Fieldwork: Lessons From Play
The beginning of baseball season has me remembering. Most of the important lessons of my life happened to me when I was much younger. It’s just taken me all these years to get their meaning. I’m still discovering, for instance, the lessons I learned—good and bad—about how to treat other people.
When I was a kid growing up in Buffalo, NY, I lived above a store: Warren’s Delicatessen. Old Man Warren was from New York City. He said, “Boh’le” and “wawtah” and “ah-ringe," which sounded very exotic to our untraveled ears. He was a kind and gentle man who whistled his way through the day and presented us kids with “The Penny Box” (a box of assorted penny candies) when we ran into the store after our daily play in the big field next to our building, a place at once frightening and tempting. His presence provided safe haven after our exploits.
On hot mornings in the summer, my buddy Bobby Edwards would stand outside the entrance to the store, underneath my bedroom window and call “Oh Bobeee….Oh Bobeeeee!” That was my signal to get up, put on a fresh t-shirt and go out to play. “The field" was one of our favorite destinations. Bordered by two truck routes, it sat behind a Mobil gas station; Mobil's red neon flying horse lit up my bedroom at night. Because the field was behind the station, it was strewn with cool stuff: old oil cans, cast-off tires, greasy plywood, rusted car parts. The kinds of things that today’s parents (including me) would never let their kids touch. These items were invisible at first look, though, covered by high grass, prickly shrubs, brackish water, and crumbling mounds of trash dumped in the night by gypsy haulers. The regular inhabitants of our field were big grasshoppers, wasps, and rats the size of small cats. No one ever wanted to be there alone: way too scary. But when we were with the guys, the fear was subsumed under the veneer of team-bred bravado.
When we played, there was one game we returned to again and again: War. Under the shade of the pole that held the siren that sounded the frequent air raid drills of the 1950s and 60s, we made guns from sticks, grenades from car parts, and bombs from mud and oil cans. Our rivals were the kids from the next block: residential Parkwood. Man, we hated those guys. We were obviously better: we were from Kenmore Ave., a truck route. There were two rules: Hurt them. Protect your buddies.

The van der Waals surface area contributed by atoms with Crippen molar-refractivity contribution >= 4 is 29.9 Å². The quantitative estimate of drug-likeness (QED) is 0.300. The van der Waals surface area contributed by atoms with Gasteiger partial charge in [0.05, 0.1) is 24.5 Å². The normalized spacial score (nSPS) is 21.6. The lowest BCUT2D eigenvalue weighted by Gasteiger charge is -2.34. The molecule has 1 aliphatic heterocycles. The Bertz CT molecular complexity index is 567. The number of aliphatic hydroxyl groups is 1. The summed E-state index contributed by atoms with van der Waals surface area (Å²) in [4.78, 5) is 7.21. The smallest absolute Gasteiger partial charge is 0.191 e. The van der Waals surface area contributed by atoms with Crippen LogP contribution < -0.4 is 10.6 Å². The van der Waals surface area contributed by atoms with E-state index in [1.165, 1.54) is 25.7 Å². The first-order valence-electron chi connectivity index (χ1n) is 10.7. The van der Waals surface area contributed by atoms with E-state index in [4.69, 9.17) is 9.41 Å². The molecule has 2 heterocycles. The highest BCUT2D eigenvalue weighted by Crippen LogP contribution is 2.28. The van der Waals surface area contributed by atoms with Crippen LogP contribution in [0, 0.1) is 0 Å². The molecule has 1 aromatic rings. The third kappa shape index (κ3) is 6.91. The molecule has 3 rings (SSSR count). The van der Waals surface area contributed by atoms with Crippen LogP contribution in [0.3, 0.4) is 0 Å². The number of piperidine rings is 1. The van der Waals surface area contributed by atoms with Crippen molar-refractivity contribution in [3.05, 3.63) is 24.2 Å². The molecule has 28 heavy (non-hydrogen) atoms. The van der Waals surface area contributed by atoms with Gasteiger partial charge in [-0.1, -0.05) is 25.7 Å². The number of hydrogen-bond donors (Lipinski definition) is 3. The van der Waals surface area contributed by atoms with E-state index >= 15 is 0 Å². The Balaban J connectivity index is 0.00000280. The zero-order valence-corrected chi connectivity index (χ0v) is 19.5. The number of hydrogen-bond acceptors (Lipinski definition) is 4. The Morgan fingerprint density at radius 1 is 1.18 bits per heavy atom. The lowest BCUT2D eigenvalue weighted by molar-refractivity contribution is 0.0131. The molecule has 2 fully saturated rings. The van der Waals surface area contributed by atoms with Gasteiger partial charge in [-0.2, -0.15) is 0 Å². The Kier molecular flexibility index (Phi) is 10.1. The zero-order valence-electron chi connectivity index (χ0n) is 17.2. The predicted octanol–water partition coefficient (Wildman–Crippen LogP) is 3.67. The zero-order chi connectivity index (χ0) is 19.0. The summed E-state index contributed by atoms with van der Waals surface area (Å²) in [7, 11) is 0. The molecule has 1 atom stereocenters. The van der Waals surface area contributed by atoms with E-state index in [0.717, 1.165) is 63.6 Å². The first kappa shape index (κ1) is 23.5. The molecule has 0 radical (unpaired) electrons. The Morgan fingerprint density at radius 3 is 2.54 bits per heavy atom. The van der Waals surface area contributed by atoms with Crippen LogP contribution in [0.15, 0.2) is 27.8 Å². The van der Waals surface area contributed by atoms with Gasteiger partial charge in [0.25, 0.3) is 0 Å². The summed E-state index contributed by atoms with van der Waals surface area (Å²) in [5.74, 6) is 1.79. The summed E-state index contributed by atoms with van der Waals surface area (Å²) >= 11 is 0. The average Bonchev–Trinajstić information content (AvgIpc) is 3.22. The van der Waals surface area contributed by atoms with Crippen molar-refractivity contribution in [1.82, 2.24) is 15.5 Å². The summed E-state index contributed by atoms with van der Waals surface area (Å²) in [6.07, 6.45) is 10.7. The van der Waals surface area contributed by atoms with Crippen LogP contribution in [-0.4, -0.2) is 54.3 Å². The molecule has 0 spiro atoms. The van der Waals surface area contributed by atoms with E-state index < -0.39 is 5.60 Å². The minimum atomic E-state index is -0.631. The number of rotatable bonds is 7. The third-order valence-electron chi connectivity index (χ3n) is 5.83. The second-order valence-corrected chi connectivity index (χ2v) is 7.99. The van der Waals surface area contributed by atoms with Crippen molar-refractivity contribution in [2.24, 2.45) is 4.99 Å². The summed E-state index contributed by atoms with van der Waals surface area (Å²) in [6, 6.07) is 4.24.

Usually, the more we played war, the more we hated the kids from Parkwood and the more violent we got with our words and actions. We played hard till the streetlights came on or someone got hurt. Usually the latter. I still carry a little divot in my head.
But on Saturdays, we all—kids from both blocks—went to a different field: the field behind Charles A. Lindbergh Elementary School, the school we all attended. This field was different from the other. It was level, with a fence and baselines and grass. It was bright and open. On this field, there was a different kind of play. Certainly there was high energy, but it was channeled in agreed-upon ways. Kids were criticized by one another if they departed from an agreed-upon standard of “sportsmanship.” This field invited a different kind of game with a different set of purposes and different kinds of energy than the other. And we showed up differently, with different expectations of our enemies and ourselves. When we were there, we played baseball. And when we were done, we—Kenmore and Parkwood—went to Anderson’s Frozen Custard after the game.
So much of the public square is like that field behind the gas station: filled with trash, overgrown, easy to get lost in, inviting and supporting enmity and attack. People show up and wind up at each other’s throats. We need more baseball. We need more baseball fields. But in the current climate, I wonder: If we build it, will they come?